For a number of reasons Taylor’s life is uniquely useful for the historian interested in the paradoxes of American life at the turn of the century. Unlike many others of the era who have been examined through biography, Taylor pursued the multifaceted career of practicing attorney, constitutional historian, journalist, diplomat, and ever-aspiring politician. Hence he had occasion to write and speak on almost every intellectual and popular issue of the period. His record serves as a microcosm of many of the contradictions spanning American thought during that time. Further, Taylor was a Southerner. Before moving to Washington, D.C. in 1902, Taylor had grown up in a North Carolina torn by the Civil War and had taken an active role in Alabama affairs during the three decades following Reconstruction. His life shows how a proponent of the New South creed could move easily to advocate the nationalistic foreign and domestic policies often associated with Theodore Roosevelt. Finally, from a humanistic standpoint Taylor's life permits a study in human strivings for achievement. American historiography gravitates to the successful; here is an account of a more common stereotype, the man who worked relentlessly at becoming a noted American by supporting popular causes and who failed tragically.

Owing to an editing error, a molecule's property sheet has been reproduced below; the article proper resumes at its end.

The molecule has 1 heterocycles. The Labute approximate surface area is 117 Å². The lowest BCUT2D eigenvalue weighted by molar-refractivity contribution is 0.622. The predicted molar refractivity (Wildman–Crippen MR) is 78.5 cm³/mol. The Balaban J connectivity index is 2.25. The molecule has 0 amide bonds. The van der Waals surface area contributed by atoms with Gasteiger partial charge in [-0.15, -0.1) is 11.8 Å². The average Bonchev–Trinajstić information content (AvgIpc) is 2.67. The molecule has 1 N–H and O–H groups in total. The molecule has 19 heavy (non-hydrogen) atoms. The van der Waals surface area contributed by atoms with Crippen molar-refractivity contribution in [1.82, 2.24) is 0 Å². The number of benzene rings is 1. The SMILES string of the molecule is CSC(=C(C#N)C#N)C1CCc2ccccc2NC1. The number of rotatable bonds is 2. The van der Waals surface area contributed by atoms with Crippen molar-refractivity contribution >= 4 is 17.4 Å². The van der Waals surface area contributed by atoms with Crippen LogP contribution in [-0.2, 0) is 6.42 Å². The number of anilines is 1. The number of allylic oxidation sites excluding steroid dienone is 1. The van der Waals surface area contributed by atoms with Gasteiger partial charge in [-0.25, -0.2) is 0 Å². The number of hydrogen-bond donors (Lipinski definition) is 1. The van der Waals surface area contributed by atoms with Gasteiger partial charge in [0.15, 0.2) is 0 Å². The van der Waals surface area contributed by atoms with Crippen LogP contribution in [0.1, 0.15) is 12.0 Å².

Iberville's Gulf Journals
Pierre Le Moyne d'Iberville, translated by Richebourg Gaillard McWilliams University of Alabama Press, 1991 Library of Congress F372.L538 1981 | Dewey Decimal 976
Europe's expansion into the New World during the 16th, 17th, and 18th centuries was a story of power alignment and cultural transmission as well as dramatic individual effort. Spain had her conquistadores, France her coureurs de bois, and England her sea dogs. Isolated from the authority of home governments, tempted by the abundance of gold, fur, and fish in the New World, these adventurers so vital to national policies of expansion developed their own personal creeds of conquest and colonization. Their individual exploits not only represent a humanistic theme essential in Europe's movement westward but heighten the analyses of cultural institutions of the era. It is within such a multidisciplinary light that one can experience the Gulf Coast adventures of Pierre LeMoyne d'Iberville.
A scholarly narrative of UAB from its nascent beginnings through the mid 1990s.